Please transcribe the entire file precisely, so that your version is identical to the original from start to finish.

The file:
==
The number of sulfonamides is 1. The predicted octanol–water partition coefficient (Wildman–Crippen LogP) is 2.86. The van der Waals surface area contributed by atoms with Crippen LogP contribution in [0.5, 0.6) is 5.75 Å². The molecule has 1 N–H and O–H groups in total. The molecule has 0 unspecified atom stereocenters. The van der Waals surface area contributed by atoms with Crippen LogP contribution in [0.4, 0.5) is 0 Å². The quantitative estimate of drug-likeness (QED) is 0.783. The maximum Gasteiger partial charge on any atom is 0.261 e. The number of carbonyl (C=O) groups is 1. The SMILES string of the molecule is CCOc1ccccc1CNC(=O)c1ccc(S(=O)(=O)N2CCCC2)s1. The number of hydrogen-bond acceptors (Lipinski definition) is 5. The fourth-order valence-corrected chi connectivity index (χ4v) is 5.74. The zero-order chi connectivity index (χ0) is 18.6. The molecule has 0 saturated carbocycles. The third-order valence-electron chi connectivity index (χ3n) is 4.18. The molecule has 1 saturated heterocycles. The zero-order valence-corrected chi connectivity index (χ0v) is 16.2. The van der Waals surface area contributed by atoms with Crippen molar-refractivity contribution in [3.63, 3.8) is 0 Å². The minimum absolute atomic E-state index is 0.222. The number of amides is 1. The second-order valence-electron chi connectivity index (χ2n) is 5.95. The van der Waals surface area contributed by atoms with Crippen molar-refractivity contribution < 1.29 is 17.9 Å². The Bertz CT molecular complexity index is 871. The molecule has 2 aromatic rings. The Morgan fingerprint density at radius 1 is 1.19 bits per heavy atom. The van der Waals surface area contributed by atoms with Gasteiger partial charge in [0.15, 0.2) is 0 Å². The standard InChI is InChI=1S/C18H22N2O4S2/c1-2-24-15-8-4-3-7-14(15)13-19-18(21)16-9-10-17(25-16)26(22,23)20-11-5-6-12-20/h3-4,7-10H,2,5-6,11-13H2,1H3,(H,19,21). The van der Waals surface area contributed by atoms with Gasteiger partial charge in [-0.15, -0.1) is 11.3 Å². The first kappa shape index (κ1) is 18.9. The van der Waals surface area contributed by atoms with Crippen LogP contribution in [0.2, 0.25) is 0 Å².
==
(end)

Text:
The number of sulfonamides is 1. The predicted octanol–water partition coefficient (Wildman–Crippen LogP) is 2.86. The van der Waals surface area contributed by atoms with Crippen LogP contribution in [0.5, 0.6) is 5.75 Å². The molecule has 1 N–H and O–H groups in total. The molecule has 0 unspecified atom stereocenters. The van der Waals surface area contributed by atoms with Crippen LogP contribution in [0.4, 0.5) is 0 Å². The quantitative estimate of drug-likeness (QED) is 0.783. The maximum Gasteiger partial charge on any atom is 0.261 e. The number of carbonyl (C=O) groups is 1. The SMILES string of the molecule is CCOc1ccccc1CNC(=O)c1ccc(S(=O)(=O)N2CCCC2)s1. The number of hydrogen-bond acceptors (Lipinski definition) is 5. The fourth-order valence-corrected chi connectivity index (χ4v) is 5.74. The zero-order chi connectivity index (χ0) is 18.6. The molecule has 0 saturated carbocycles. The third-order valence-electron chi connectivity index (χ3n) is 4.18. The molecule has 1 saturated heterocycles. The zero-order valence-corrected chi connectivity index (χ0v) is 16.2. The van der Waals surface area contributed by atoms with Crippen molar-refractivity contribution in [3.63, 3.8) is 0 Å². The minimum absolute atomic E-state index is 0.222. The number of amides is 1. The second-order valence-electron chi connectivity index (χ2n) is 5.95. The van der Waals surface area contributed by atoms with Crippen molar-refractivity contribution < 1.29 is 17.9 Å². The Bertz CT molecular complexity index is 871. The molecule has 2 aromatic rings. The Morgan fingerprint density at radius 1 is 1.19 bits per heavy atom. The van der Waals surface area contributed by atoms with Gasteiger partial charge in [0.15, 0.2) is 0 Å². The standard InChI is InChI=1S/C18H22N2O4S2/c1-2-24-15-8-4-3-7-14(15)13-19-18(21)16-9-10-17(25-16)26(22,23)20-11-5-6-12-20/h3-4,7-10H,2,5-6,11-13H2,1H3,(H,19,21). The van der Waals surface area contributed by atoms with Gasteiger partial charge in [-0.15, -0.1) is 11.3 Å². The first kappa shape index (κ1) is 18.9. The van der Waals surface area contributed by atoms with Crippen LogP contribution in [0.2, 0.25) is 0 Å².